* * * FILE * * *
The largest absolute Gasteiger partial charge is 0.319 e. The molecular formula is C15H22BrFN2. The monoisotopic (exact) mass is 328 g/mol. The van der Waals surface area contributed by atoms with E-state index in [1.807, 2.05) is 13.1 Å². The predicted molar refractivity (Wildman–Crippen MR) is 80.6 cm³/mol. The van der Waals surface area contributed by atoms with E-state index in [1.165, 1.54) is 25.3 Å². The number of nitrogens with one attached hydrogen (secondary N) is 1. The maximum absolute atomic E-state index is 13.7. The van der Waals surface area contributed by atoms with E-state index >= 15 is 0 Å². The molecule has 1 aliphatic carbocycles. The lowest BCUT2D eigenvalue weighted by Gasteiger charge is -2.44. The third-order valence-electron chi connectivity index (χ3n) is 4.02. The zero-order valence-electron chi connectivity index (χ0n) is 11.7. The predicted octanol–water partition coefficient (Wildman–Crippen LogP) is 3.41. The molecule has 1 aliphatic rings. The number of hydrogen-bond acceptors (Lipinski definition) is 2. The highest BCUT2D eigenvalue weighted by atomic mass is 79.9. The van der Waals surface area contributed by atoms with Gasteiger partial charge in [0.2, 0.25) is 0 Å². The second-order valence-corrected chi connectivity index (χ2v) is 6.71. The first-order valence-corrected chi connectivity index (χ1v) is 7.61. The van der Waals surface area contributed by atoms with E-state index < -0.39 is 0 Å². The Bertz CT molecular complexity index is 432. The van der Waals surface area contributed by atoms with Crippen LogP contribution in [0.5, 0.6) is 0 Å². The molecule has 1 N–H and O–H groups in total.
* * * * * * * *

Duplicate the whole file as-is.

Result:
The largest absolute Gasteiger partial charge is 0.319 e. The molecular formula is C15H22BrFN2. The monoisotopic (exact) mass is 328 g/mol. The van der Waals surface area contributed by atoms with E-state index in [1.807, 2.05) is 13.1 Å². The predicted molar refractivity (Wildman–Crippen MR) is 80.6 cm³/mol. The van der Waals surface area contributed by atoms with E-state index in [1.165, 1.54) is 25.3 Å². The number of nitrogens with one attached hydrogen (secondary N) is 1. The maximum absolute atomic E-state index is 13.7. The van der Waals surface area contributed by atoms with E-state index >= 15 is 0 Å². The molecule has 1 aliphatic carbocycles. The lowest BCUT2D eigenvalue weighted by Gasteiger charge is -2.44. The third-order valence-electron chi connectivity index (χ3n) is 4.02. The zero-order valence-electron chi connectivity index (χ0n) is 11.7. The predicted octanol–water partition coefficient (Wildman–Crippen LogP) is 3.41. The molecule has 1 aliphatic rings. The number of hydrogen-bond acceptors (Lipinski definition) is 2. The highest BCUT2D eigenvalue weighted by atomic mass is 79.9. The van der Waals surface area contributed by atoms with Gasteiger partial charge in [0.2, 0.25) is 0 Å². The second-order valence-corrected chi connectivity index (χ2v) is 6.71. The first-order valence-corrected chi connectivity index (χ1v) is 7.61. The van der Waals surface area contributed by atoms with E-state index < -0.39 is 0 Å². The Bertz CT molecular complexity index is 432. The van der Waals surface area contributed by atoms with Crippen LogP contribution in [0.5, 0.6) is 0 Å². The molecule has 1 N–H and O–H groups in total.